(Yes, I'm borrowing Francis Fukuyama's title here.)
Reading for this week:
I've also highlighted what I believe will be the most relevant parts of our discussion, just in case not everybody does the recomended reading.
From the Library of Congress:
This is an online book and I believe the link might not be permanent, so if that happens to be the case just google it and read the following:
■Chapter 2 - The Society and Its Environment by Donald M. Seekins.
Specifically, "Cultural Identity," "Korea and Japan," and "the Korean Language" (Though all of Ch. 2 is required reading). I believe these parts continue our discussion of Korean's perception of what it means to be Korean and the sense of other that was introduced last week: National or ethnic groups often need an "other," a group of outsiders against whom they can define themselves.
While Western countries with their individualistic and, from a Confucian perspective, self-centered ways of life provide important images of "otherness" for South Koreans, the principal source of such images for many years has been Japan. Attitudes toward Japan as an "other" are complex. On the most basic level, there is hostility fed by memories of invasion and colonial oppression, present-day economic frictions, and the Japanese government's inability or unwillingness to do anything about discriminatory treatment of the large Korean minority in Japan. The two countries have a long history of hostility. Admiral Yi Sun-sin, whose armor-plated boats eventually defeated the Japanese navy's damaging attacks in the 1590s, was South Korea's most revered national hero ("Korea and Japan").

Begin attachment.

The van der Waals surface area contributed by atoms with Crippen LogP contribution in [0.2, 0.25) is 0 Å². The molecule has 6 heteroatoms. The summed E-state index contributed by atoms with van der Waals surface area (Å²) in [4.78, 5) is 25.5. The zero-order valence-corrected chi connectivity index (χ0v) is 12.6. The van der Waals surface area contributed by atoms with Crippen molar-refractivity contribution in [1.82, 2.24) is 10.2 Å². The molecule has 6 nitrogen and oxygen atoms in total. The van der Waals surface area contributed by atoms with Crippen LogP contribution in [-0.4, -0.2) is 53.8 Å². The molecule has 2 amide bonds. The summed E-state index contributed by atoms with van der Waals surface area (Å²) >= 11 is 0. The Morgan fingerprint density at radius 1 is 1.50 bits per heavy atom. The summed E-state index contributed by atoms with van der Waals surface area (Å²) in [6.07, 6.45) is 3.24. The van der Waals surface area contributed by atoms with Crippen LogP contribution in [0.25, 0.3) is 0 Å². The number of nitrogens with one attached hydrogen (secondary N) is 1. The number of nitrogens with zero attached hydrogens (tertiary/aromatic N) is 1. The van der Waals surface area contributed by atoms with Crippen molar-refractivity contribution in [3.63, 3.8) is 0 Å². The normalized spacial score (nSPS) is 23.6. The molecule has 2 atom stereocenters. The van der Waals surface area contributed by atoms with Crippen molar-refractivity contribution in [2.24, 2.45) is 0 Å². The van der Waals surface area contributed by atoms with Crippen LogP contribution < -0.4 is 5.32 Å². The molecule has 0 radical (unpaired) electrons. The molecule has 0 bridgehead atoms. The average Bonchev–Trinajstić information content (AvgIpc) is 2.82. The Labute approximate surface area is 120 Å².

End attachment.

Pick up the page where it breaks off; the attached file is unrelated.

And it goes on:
(Required reading for next week is below).
Korea's Place in the Sun, Chapter 2("The Interests," 1860-1904)
For the purposes of our discussion, we want to briefly look at how relations between nations at that time differed in the way that we would think today. For example, the concept of a tributary state is something that is very different to the current (or Western ) system that followed directly from the Thirty Years War in Europe or the Peace of Westphalia. Bruce Cumings writes:
Again, history comes to give us another example of something we might find to be strange today (North Korea's minders whose specific job is to make sure foreigners, who come to Pyongyang are kept to specific parts) and this of course comes back to the Korean idea of Us versus Them or Good versus Bad or Civilized vs Barbaric or, perhaps, Safety vs Trouble, which itself comes from the millenia long history of a homogenous society.
Reading for Next Week:
Korea's Place in the Sun, Chapter 3 ("Eclipse" 1905-1945)
The Origins of the Korean War, Chapter 1 (Class and State in Colonial Korea)